Afghanistan

Beyond Emergency Relief: Averting Afghanistan’s Humanitarian Catastrophe [EN/PT/FA]

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The end of the world’s deadliest war has not put a stop to the suffering of the Afghan people. To the contrary, hunger and destitution following the Taliban’s takeover of the country seem poised to kill more Afghans than all the bombs and bullets of the past two decades. The Afghan state is teetering on the edge of full collapse, as the UN warns that the country is fast becoming the world’s worst humanitarian disaster. Some of the escalating misery cannot be avoided: when a war economy disintegrates, the adjustments will always be hard, especially when crops are failing as they are in 2021. Not surprisingly, the Taliban were better at fighting an insurgency than running a modern economy and have shown little sign of compromise since seizing power. But donors’ decisions to cut off all but emergency aid is the biggest culprit. International actors must revisit that fateful choice, finding ways to work with the Taliban in restoring crucial public services, if they are to stave off a calamity for which they would shoulder much of the blame.

The enormity of the economic shock that hit Afghanistan in August is a consequence of donors, first, building an extremely aid-dependent Afghan state since 2001 and then, after the Taliban takeover on 15 August, dramatically curtailing that aid. Before U.S. and international troops withdrew, virtually every essential state function depended on donor money. With the troops’ departure, the Afghan political order collapsed, and the Taliban swept into Kabul. Immediately, donors refused direct cooperation with the new Taliban regime, cutting off the funds that had paid salaries for civil servants and other costs of government institutions. They also froze Afghan state assets and allowed pre-existing sanctions on the Taliban to become de facto sanctions on the Afghan government.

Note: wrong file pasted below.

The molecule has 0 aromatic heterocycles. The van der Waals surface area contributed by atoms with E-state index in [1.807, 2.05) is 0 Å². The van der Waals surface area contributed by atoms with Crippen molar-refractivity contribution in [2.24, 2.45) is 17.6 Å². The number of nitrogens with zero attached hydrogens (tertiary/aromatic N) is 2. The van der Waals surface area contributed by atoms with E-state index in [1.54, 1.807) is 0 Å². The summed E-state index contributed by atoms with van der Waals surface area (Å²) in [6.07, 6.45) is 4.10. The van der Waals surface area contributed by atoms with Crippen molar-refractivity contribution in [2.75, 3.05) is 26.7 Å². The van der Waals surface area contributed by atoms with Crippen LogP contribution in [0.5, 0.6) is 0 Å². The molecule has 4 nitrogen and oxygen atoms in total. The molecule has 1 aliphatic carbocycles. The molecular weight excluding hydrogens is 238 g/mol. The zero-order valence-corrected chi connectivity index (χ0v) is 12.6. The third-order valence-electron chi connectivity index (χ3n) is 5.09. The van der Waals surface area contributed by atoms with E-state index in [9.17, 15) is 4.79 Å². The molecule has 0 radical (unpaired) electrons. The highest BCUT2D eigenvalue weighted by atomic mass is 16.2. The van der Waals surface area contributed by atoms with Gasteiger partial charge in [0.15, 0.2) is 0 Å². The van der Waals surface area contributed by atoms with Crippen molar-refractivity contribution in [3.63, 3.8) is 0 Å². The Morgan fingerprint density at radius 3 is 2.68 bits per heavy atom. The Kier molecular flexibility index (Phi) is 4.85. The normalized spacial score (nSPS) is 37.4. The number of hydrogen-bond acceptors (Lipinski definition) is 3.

Today, donors are providing humanitarian aid, but this limited type of emergency assistance is insufficient to arrest the worsening humanitarian and economic crises. The human cost is already immense. Hundreds of thousands or even more deaths, and unspeakable scenes of deprivation, seem likely over the winter months. The devastation is born in large part of Western politics: donors adopted isolation policies calculating that voters would react badly to headlines about aid money propping up the Taliban regime. So far, the U.S. has decided that not a single penny can be spent on programs that materially assist the new government, even for girls’ schools. The tragic reality is that most of the disaster now unfolding in Afghanistan would not have occurred with a different set of decisions by foreign donors.

There are arguments for allowing the Taliban to fail. Western governments may want to punish the Taliban for their violent takeover. The U.S. and others had warned the Taliban repeatedly over several years that gaining power through military means rather than a political settlement would make them a pariah regime starved of resources. The Taliban captured a territory with millions of vulnerable people, but rich countries chafe at the idea of, in effect, paying the regime ransom. After watching decades of investment in Afghanistan go up in smoke, and already observing incompetence in how the Taliban is governing, beleaguered donors might conclude that their money is better spent elsewhere – for example, on efforts to help neighbouring states cope with migrants rushing to escape. Moreover, the Taliban bear tremendous responsibility for failing to take steps – such as building an inclusive government and better respecting human rights, including girls’ right to education – that would go far in enabling donors to work with them.